2017 Yearly Review by Nick Pearce
2017 yearly review by nick pearce
As I review the past 12 months, since we published the inaugural salary survey at the beginning of 2017, it feels as though a lot has changed in the additive manufacturing industry. The industry continues to grow but I would say that this past year it seems to have matured. The conversation has moved from 3D Printing, Prototyping and R&D to Industrial Production. This shift started in 2016 with both HP and GE Additive very vocal about their intentions, but in 2017 almost everybody I speak to is talking about the industrialisation of Additive Manufacturing.
I gave a presentation earlier this year to one of the leading Metal 3D Printer OEMs where I discussed this. A number of the key drivers I highlighted included the increase of more Integrated Solution Providers and the emergence of more Collaborations and Partnerships. I was fortunate enough to attend the first Munich Technology Conference organised by Oerlikon. They spoke passionately about the need for different stakeholders in the AM value chain to work together not against each other for true industrialisation and innovation to take hold. The deal that was struck between Oerlikon and GE Additive is one such example of this. GKN Additive emerged as a good example of an Integrated Solution Provider. A very established global engineering company with deep knowledge in aerospace and automotive, they combined their powder metallurgy experience with their process knowledge to offer contract manufacturing solution for additive.
Another topic that I have spoken a lot about is Industrie 4.0. Large OEMs in Aerospace, Automotive and Medical are not looking at the adoption of AM in isolation, they are looking at the implementation of SMART Factories. The Digital Factory of the Future as demonstrated by EOS, Daimler and Premium Aerotec, is a Data rich environment where technology is connected by Industrial IoT and driven by Artificial Intelligence. The importance of this cannot be overlooked. The revolution that is taking place is not an additive manufacturing revolution but instead is the Digital Manufacturing Revolution.
The industry continues to see high levels of investment and the emergence of new players. At Rapid in 2017 Desktop Metal launched, and further showcased new technologies at Formnext. They have received significant levels of funding from companies like GE and BMW which provides further validation for the maturity level of the industry. Markforged are another company who are expanding rapidly, following a recent influx of capital from companies including Siemens, Microsoft and Porsche.
The importance of Material Companies has increased and the role they are now playing in the industrialisation of AM is now far more critical. BASF 3D Printing Solutions recognised the importance of separating out a new business unit to focus on the market and build a deeper infrastructure to support ambitious growth. Companies like Henkel, who announced a multi-million euro investment into the development of an R&D facility focused on additive manufacturing, are taking seriously the opportunity that now exists in AM.
The industry still faces some challenges. While companies like Siemens, Autodesk and Dassault are all working towards an integrated software solution for AM, the people I speak to still identify problems with the software available. These present challenges effecting the ease with which true industrialisation can take place.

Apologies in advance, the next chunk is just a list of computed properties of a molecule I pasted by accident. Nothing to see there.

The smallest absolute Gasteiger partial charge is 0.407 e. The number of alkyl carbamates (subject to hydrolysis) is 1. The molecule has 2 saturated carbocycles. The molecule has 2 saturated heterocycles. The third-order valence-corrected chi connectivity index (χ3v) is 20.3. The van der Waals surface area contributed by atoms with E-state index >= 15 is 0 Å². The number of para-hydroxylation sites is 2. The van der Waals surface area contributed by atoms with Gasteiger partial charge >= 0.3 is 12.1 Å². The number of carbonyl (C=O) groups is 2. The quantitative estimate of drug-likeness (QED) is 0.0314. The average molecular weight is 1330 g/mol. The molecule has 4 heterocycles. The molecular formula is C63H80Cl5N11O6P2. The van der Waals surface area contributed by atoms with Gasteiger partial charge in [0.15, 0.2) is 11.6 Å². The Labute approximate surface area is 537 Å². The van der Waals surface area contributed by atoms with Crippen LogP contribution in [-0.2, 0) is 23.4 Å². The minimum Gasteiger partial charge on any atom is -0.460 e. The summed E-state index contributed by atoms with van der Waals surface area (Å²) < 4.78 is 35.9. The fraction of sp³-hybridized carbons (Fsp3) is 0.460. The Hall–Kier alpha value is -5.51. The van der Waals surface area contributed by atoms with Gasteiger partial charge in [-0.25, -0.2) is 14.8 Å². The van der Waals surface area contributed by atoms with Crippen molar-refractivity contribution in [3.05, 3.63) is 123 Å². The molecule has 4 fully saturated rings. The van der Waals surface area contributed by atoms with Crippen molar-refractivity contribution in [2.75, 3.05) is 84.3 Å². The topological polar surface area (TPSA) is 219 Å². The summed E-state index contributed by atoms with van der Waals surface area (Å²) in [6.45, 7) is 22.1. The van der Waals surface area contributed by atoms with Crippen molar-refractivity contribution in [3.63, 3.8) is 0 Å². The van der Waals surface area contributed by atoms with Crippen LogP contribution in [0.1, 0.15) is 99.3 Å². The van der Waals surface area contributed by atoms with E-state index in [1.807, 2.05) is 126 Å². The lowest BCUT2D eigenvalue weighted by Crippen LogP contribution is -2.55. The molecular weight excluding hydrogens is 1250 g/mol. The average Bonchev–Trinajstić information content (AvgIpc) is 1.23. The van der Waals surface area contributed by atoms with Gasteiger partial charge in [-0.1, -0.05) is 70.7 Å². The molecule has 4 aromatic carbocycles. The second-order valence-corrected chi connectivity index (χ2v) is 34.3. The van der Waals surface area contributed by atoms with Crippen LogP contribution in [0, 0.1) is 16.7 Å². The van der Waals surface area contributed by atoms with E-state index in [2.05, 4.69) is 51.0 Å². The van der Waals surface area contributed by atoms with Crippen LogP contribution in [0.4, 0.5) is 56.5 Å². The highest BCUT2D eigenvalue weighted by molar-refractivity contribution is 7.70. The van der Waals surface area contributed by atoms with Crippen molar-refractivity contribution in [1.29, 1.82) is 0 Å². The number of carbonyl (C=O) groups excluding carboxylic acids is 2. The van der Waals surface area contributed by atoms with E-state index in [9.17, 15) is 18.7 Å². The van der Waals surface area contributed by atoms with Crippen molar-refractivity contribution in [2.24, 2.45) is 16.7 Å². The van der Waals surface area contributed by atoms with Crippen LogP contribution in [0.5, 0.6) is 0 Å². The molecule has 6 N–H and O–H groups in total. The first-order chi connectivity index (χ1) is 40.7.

What is also evident however, is how important the role talent plays within the industry. It is becoming harder and harder to identify and engage the right professionals with experience. The pace of growth in the industry is accelerating. Companies are competing for the same talent within a limited talent pool that is not growing in line with the demands of the industry. Some skill sets such as Materials Science and R&D focused roles have seen huge levels of demand which has raised the salary levels considerably as the ‘War for Talent’ intensifies.
We have also seen this year of lot of evidence of candidates having multiple offers to consider, even as many as four, in the case of one candidate we were working with. This presents a significant challenge to businesses, but I see it as an opportunity. Money, in most cases, will not be the driver for a decision; the variety of work, intrinsic challenges, long term opportunities for progression and development, are far more sought after. Candidates will also base their decision on how they feel through the interview process. Are you open and allow the candidate to ask lots of questions? Do you provide feedback quickly after each interview? Is your process efficient? We have seen a number of examples this year where companies have lost out on their preferred candidates, simply because they delayed decision making and took too long to move through the interview process.
This year we have received twice as much data from both individual contributors and companies. It is also the second year we have collected information, so we have two data sets to analyse. It means that what follows is the most comprehensive survey of salaries in the additive manufacturing industry. It will provide you insight and information that can help shape your remuneration offerings as a company, or compare your market worth as an employee.
We are very excited for the future of the industry. As we grow as a business by doubling in size our US office, opening a new office in Munich and increasing our headcount in Barcelona, we hope we can help you to grow as well. If you are a company planning on hiring then talk to us about your plans and we can provide much more in depth advice and guidance. If you are thinking about making your next career move then likewise reach out to us confidentially and let us support you.
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